With politicians around the world carefully avoiding the subject of climate change, financial institutions have become some of the most inventive thinkers about the most pressing subject facing humanity today.
Just a couple of days ago, the IMF released a report claiming that fossil fuels are “mis-priced” by $1.9 trillion. “Mis-priced” in this case means “subsidized” to the tune of $1.9 trillion. However, this analysis will prove controversial because $1.4 trillion of the “subsidies” result from a failure to levy taxes for the environmental damage done by burning fossil fuels. The report estimates the value of that damage to be $25/ton of carbon dioxide produced. As can be expected, the most profligate energy producers and users are the ones who are most deeply “subsidizing” fossil-based energy production. Levying appropriate taxes, according to IMF, would cut world production of GHGs by 13%.
Close to another half a trillion dollars in subsidies comes directly from governments to consumers, to cut the cost of fuels and power. The MENA nations in particular have a history of this sort of subsidy. Another 2% could be cut from GHG emissions by removing these subsidies, according to IMF, but most probably only through wrenching change for those countries’ poorest citizens.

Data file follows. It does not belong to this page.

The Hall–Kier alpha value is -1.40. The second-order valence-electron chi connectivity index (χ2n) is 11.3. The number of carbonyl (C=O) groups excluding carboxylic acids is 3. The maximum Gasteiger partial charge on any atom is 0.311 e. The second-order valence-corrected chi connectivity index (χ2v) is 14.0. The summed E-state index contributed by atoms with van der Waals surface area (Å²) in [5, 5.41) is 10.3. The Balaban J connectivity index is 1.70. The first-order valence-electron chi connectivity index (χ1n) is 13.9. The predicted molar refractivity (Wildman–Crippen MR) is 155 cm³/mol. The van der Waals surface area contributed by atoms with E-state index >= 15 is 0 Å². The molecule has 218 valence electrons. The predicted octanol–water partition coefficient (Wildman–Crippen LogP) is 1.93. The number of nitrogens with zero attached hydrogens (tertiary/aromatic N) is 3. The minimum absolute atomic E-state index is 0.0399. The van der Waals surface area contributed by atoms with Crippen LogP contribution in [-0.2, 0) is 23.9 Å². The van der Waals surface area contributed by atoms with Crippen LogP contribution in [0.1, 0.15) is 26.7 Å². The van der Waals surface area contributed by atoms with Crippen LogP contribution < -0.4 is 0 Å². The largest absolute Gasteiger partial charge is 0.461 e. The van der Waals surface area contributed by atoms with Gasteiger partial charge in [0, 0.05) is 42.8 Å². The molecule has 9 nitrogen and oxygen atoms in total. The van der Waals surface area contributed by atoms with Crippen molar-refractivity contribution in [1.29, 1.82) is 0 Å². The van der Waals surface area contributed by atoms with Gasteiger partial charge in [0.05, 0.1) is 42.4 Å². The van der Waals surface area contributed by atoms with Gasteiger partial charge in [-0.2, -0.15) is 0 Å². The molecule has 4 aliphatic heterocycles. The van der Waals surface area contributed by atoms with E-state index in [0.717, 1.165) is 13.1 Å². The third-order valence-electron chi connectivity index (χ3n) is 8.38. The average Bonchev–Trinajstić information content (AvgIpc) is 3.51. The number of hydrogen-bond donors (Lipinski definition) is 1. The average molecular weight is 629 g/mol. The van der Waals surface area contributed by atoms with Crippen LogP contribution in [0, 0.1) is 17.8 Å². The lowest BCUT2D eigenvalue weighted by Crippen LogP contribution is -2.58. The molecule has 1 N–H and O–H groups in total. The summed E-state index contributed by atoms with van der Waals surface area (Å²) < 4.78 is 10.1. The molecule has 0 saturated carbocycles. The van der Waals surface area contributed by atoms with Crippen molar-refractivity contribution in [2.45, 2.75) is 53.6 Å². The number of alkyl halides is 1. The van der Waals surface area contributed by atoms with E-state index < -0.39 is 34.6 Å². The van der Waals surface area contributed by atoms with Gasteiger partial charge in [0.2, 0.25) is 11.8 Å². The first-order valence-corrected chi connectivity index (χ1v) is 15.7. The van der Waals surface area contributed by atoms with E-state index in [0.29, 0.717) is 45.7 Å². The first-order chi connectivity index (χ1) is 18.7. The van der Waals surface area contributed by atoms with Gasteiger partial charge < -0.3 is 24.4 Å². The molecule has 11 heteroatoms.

I believe that the IMF is correct that correct pricing of the full impact of using fossil fuels is the best way to reduce GHGs fast. However, and regrettably, an international consensus on carbon pricing is a long way in the future.
Put more simply, politicians will not lead on this issue, and institutions like the IMF can act only as think-tanks. Populations become ever more detached from the problems they will face, and the focus shifts from mitigation of climate change effects to finding ways to live with them. What a shame.